I have a 2004 Chevy Malibu. I have a “ticking” sound coming from inside the dashboard, in the center of the dash, near the windshield. The sound is similar to the sound of baseball cards in a bicycle wheel. It happened occasionally for the last couple of years, totally random at any speed, lasting for a few seconds to a few minutes. But I just had my windshield replaced. Now the noise is constant, and louder, but only after I finally accelerate to about 40MPH. It continues no matter how fast I go, then stops when I reduce my speed to about 30. I cannot find any correlation of the sound to the fan, whether on heat or air conditioning, blower on at any speed or off. I thought it somehow might be related to the windshield and, since there was a small leak in the windshield anyway, I requested and got the windshield replaced. It did not alter the noise. I asked the windshield company for assistance and they even re-checked the installation and couldn’t find anything. Is my only recourse to remove the dashboard? Should I have a mechanic do that or can I attempt it? I am certainly no mechanic but am good with tools. If I attempt it my concern would be it seems that there are a lot of hidden clips, plus airbags, and other things I’m not familiar with. And then once in there, what do I look for? Thank you for your advice. Scott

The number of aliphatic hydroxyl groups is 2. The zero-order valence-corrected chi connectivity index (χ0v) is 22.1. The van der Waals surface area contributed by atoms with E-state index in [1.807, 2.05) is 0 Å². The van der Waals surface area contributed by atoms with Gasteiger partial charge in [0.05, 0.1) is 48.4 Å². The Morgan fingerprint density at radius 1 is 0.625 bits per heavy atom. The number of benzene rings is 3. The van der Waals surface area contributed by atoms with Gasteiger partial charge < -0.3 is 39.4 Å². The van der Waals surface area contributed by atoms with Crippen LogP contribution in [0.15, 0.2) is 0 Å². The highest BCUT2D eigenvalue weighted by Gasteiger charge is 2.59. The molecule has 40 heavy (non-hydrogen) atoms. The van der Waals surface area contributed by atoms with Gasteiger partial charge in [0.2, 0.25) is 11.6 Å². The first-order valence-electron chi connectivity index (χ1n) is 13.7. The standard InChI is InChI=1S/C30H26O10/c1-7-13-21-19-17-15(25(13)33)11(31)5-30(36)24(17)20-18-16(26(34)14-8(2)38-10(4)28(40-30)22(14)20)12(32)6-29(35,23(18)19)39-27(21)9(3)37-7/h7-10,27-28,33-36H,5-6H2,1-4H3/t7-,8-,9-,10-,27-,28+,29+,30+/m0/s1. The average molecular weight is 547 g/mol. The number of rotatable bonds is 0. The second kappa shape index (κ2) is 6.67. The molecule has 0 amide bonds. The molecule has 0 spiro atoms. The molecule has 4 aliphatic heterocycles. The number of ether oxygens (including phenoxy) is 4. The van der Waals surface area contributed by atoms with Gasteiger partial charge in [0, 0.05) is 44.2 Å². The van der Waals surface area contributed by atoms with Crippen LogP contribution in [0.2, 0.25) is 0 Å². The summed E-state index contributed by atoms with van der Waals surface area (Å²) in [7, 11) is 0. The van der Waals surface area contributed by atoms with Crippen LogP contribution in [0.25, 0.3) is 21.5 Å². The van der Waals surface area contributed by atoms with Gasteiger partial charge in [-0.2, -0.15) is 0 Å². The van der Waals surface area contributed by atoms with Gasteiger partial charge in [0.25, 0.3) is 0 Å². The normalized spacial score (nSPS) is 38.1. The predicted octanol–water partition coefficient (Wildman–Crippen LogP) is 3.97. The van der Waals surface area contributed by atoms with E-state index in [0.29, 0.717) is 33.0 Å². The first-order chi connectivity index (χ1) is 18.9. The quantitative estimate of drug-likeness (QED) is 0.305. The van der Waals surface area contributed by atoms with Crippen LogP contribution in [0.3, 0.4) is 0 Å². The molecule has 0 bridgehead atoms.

I resolved this problem using the method below. It turned out to be loose trim on the windshield. Below is an email I got from a mechanic that pointed me in the right direction:
Scott I think you still have a concern with the windshield trim. The noise definitely changed when the windshield was replaced.
When I am trying to locate the source of a wind induced flutter noise, it is helpful to take the painters masking tape , and tape off the seams around the windshield, head lamps, fender gaps, etc. This helps identify where the air is entering, and also gives you a direction to start to locate the cause.
Air can enter lots of places on cars and cause all kinds of components to start vibrating. Using the masking tape allows you to start isolating possible entry points.
Once you have got the noise to stop, you can start pulling small sections off until the noise starts back. Then look in those areas for anything that could make that noise.
I had something similar. The cowling under the windshield wipers was vibrating when I hit 60 or so and driving me crazy. A little silicone caulk under the loosest part did the trick.